The piece of playground equipment to be purchased is an “Activity Center” especially designed to encourage a variety of movements among children and is appropriate for ages 5-12.
As far as being able at this time to determine what the exact budget of the overall project will be, Little told the Clinton County News on Monday of this week that she couldn’t make that determination simply because additional funds continued to be raised.
“The park board has raised money and they are continuing to raise more money and there are other grants that are possible and are still being applied for,” Little said. “We are going to hopefully have the playground equipment installed by October of this year.”
Little acknowledged that the time frame might seem like a long time, but because funds were continuing to be raised and other grant announcements wouldn’t be made for several weeks, that was the best guess she could make.
She added that the new equipment being sought would best be described as an “activity center” where children go in and through different stations.
Little noted that while much of the playground equipment on the site now will remain, some of the older and more dilapidated equipment will be removed for safety concerns.
During a recent meeting of the Clinton County Healthy Foundation, Mountain View Park Director Bobby Reneau pointed out that some of the playground equipment on hand had been acquired after it had been removed from use at 76 Falls Country Club several years ago. Some of that equipment had originally been installed there in the late 1960s.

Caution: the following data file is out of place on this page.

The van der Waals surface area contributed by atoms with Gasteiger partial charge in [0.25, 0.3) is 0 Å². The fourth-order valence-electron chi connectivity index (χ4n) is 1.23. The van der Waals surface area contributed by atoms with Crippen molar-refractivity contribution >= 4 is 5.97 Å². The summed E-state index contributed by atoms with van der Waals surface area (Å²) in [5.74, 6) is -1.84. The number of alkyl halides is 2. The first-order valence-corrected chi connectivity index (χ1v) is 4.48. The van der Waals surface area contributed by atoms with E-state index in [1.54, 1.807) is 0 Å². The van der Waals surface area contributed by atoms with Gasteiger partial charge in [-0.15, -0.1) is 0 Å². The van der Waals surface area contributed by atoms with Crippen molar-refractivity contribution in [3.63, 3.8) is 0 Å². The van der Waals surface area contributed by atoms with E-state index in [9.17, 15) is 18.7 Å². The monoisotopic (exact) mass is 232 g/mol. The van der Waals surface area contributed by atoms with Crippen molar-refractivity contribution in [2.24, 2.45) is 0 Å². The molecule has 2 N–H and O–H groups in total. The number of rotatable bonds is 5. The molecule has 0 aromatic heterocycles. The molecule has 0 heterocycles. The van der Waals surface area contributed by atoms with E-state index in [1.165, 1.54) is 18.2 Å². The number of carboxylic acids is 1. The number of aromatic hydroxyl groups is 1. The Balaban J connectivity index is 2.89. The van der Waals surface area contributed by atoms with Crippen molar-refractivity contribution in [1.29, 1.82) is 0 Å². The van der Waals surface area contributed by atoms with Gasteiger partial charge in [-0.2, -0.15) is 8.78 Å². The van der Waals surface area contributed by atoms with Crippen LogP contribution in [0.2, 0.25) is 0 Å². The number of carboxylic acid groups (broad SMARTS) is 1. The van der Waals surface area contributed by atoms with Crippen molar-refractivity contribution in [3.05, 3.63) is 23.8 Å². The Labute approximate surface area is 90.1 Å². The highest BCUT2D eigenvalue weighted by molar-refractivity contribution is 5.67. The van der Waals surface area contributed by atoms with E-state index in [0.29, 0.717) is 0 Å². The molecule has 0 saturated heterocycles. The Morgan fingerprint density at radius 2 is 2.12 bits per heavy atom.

In terms of budget, the Foundation for a Healthy Kentucky grant funds require a “cash match” of local dollars. Cash match for the project will be $15,000. The newly-formed Clinton County Community Foundation, in its first action, will provide $5,000 toward the project. The remaining $10,000 will be provided through joint fund-raising efforts of the Clinton County Park Board and Healthy Hometown Coalition.
“We are pleased to be involved in this worthwhile project,” said Steve Morgan, Chairman of the Clinton County Community Foundation. “The playground improvement is a great symbol for how the entire community is coming together to promote children’s health.” The Clinton County Community Foundation, a newly-formed non-profit group under the umbrella of the Foundation for Appalachian Kentucky, supports projects that improve the overall quality of life in Clinton County.
All labor and installation for this project will be performed by the park director and volunteers from the park board, Healthy Hometown Coalition, and city and county government.